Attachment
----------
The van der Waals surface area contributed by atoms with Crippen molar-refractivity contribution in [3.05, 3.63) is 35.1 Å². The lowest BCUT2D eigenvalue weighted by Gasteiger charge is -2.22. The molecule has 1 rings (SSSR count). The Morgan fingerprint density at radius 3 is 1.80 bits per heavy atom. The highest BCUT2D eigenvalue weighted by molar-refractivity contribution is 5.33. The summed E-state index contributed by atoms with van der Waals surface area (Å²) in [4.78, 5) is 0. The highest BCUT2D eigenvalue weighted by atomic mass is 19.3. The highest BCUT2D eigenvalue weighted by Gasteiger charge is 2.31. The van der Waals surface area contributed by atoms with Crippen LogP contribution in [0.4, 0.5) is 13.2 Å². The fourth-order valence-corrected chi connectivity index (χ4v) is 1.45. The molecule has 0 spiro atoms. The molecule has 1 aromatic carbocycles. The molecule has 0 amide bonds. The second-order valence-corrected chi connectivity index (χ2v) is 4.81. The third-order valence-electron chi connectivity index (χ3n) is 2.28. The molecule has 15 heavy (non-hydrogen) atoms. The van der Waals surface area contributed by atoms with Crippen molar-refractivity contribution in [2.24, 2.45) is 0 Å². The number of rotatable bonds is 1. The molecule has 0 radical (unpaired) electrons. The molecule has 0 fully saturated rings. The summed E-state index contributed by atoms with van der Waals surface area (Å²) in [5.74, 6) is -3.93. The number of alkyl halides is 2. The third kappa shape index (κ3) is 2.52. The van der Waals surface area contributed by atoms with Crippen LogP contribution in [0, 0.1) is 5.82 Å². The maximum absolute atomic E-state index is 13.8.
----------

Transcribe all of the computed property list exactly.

The van der Waals surface area contributed by atoms with Crippen molar-refractivity contribution in [3.05, 3.63) is 35.1 Å². The lowest BCUT2D eigenvalue weighted by Gasteiger charge is -2.22. The molecule has 1 rings (SSSR count). The Morgan fingerprint density at radius 3 is 1.80 bits per heavy atom. The highest BCUT2D eigenvalue weighted by molar-refractivity contribution is 5.33. The summed E-state index contributed by atoms with van der Waals surface area (Å²) in [4.78, 5) is 0. The highest BCUT2D eigenvalue weighted by atomic mass is 19.3. The highest BCUT2D eigenvalue weighted by Gasteiger charge is 2.31. The van der Waals surface area contributed by atoms with Crippen LogP contribution in [0.4, 0.5) is 13.2 Å². The fourth-order valence-corrected chi connectivity index (χ4v) is 1.45. The molecule has 0 spiro atoms. The molecule has 1 aromatic carbocycles. The molecule has 0 amide bonds. The second-order valence-corrected chi connectivity index (χ2v) is 4.81. The third-order valence-electron chi connectivity index (χ3n) is 2.28. The molecule has 15 heavy (non-hydrogen) atoms. The van der Waals surface area contributed by atoms with Crippen molar-refractivity contribution in [2.24, 2.45) is 0 Å². The number of rotatable bonds is 1. The molecule has 0 radical (unpaired) electrons. The molecule has 0 fully saturated rings. The summed E-state index contributed by atoms with van der Waals surface area (Å²) in [5.74, 6) is -3.93. The number of alkyl halides is 2. The third kappa shape index (κ3) is 2.52. The van der Waals surface area contributed by atoms with Crippen LogP contribution in [0, 0.1) is 5.82 Å². The maximum absolute atomic E-state index is 13.8.